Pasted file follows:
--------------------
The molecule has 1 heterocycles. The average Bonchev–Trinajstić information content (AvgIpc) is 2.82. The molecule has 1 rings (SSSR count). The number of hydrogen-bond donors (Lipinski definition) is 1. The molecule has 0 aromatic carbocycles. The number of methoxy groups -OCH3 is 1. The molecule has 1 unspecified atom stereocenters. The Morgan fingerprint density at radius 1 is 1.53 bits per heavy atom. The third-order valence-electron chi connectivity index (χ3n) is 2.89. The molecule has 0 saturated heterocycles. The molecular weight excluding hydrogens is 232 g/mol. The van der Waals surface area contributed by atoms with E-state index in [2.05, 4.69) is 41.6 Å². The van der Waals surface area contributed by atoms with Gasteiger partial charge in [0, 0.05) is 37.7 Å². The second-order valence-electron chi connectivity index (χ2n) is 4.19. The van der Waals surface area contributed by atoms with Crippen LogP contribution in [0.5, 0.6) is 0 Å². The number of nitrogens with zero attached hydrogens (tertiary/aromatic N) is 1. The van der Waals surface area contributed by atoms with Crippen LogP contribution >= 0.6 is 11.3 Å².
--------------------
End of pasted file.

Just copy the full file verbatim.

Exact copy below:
The molecule has 1 heterocycles. The average Bonchev–Trinajstić information content (AvgIpc) is 2.82. The molecule has 1 rings (SSSR count). The number of hydrogen-bond donors (Lipinski definition) is 1. The molecule has 0 aromatic carbocycles. The number of methoxy groups -OCH3 is 1. The molecule has 1 unspecified atom stereocenters. The Morgan fingerprint density at radius 1 is 1.53 bits per heavy atom. The third-order valence-electron chi connectivity index (χ3n) is 2.89. The molecule has 0 saturated heterocycles. The molecular weight excluding hydrogens is 232 g/mol. The van der Waals surface area contributed by atoms with E-state index in [2.05, 4.69) is 41.6 Å². The van der Waals surface area contributed by atoms with Gasteiger partial charge in [0, 0.05) is 37.7 Å². The second-order valence-electron chi connectivity index (χ2n) is 4.19. The van der Waals surface area contributed by atoms with Crippen LogP contribution in [0.5, 0.6) is 0 Å². The number of nitrogens with zero attached hydrogens (tertiary/aromatic N) is 1. The van der Waals surface area contributed by atoms with Crippen LogP contribution >= 0.6 is 11.3 Å².